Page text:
It depends on the jurisdiction, but generally yes if the legal  conditions are met, which typically is that the ENTIRE document  must be handwritten (i.e. no typing). This is called a "holographic  will".
Then his or her estate is divided according to the local laws of intestate succession, generally giving all or half to a surviving spouse or children of the whole blood, if any, and otherwise to the parents and their descendants of the whole blood, if any, and otherwise to grandparents and their...
First, expect "stupid questions"; banks typically have reasons fortheir stupid questions. Second, write a letter to the banking institution's headquarters'office. State these facts: . Your mother's full name. . Her date of birth and date of death. . Her place of death (city, county, state) . If she...
Check the index at the probate court in the jurisdiction where she died.
The blank document of a last will and testament can be found  online, however, personal records of someone's last will and  testament are confidential documents that are not public record  online.
Yes, unless it is specifically left in the Will to someone else.
That is what Notaries DO. They witness and substantiate the signatures on the document as being valid. However, the simple act of notarization does NOT make a document a "legal" document.In the case of a will - the Notary's only function (IF notarization of a will was even required by state laws)...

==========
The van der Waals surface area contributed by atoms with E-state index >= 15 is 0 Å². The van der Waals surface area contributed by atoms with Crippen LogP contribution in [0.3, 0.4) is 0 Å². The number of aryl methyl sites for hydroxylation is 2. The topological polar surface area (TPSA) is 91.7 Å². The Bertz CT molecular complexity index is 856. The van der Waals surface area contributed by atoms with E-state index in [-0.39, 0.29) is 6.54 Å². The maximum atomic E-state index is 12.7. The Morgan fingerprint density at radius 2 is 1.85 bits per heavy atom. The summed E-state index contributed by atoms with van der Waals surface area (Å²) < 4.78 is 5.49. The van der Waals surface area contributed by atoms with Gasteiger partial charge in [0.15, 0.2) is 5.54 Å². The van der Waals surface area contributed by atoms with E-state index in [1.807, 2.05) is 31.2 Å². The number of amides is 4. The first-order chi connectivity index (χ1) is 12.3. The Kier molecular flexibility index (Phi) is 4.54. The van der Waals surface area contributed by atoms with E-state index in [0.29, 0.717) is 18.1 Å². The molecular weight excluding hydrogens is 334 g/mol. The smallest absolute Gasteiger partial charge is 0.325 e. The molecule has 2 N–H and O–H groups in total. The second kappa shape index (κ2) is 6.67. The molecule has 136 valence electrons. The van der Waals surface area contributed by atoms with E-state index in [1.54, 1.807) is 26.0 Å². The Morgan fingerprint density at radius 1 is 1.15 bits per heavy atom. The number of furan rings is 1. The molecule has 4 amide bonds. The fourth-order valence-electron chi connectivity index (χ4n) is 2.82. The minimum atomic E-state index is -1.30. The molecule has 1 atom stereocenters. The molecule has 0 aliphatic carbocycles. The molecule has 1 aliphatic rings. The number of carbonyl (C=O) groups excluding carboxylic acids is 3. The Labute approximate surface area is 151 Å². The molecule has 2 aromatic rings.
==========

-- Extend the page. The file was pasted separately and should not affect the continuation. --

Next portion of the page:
heir or beneficiary
Answer . The requirement is that you have witnesses to the signing of a will or codicil. There is no technical requirement that any of the signings be notarized, but it is usually recommended to remove any doubt about the signing and witnessing.
Depends on the state or country you are in. The statutory law lays out what the requirements are to create a valid will within the jurisdiction in question. In many places it also lays out how the estate is to be distributed if there is no will.
Not usually. There is a proper for to change a will, with the required witnesses and signatures, absent which the "letter" would be irrelevant.
The executor is responsible to the court. Anyone with an interest in the case can present his concerns to the probate judge. The executor does not owe anyone anything. No one can tell the executor to do anything. If the probate judge instructs the executor to give you a copy of the report, you will...
You should contact that attorney again and ask his help in settling the estate.An attorney told us the sam thing. He filed a list of heirs and then he drew up a new deed for the real estate that my mother had owned. It was a lot cheaper than recording a will.
Visit the probate court where the decedent lived and ask to review the file.
You are speaking of two completely different legal arrangements. You need both. A POA grants another person the authority to act on your behalf. It gives an agent control over your assets and the authority to sign your name to legal documents. They can access your bank accounts and write checks...
Yes. If the father died intestate, without a will, and the relationship can be proven the child is entitled to inherit under the state laws of intestacy. However, the child must make a timely claim through the court if their existence is unknown to the administrator of the estate. You should consult...
Yes, the executive of the will can be a beneficiary. They are also entitled to compensation for their work.
  == Answer ==   All of the assets belonging to the deceased. That would include all property rights, personal belongings, money and investment instruments. The Executor also has to include all gifts given in the last two years prior to death.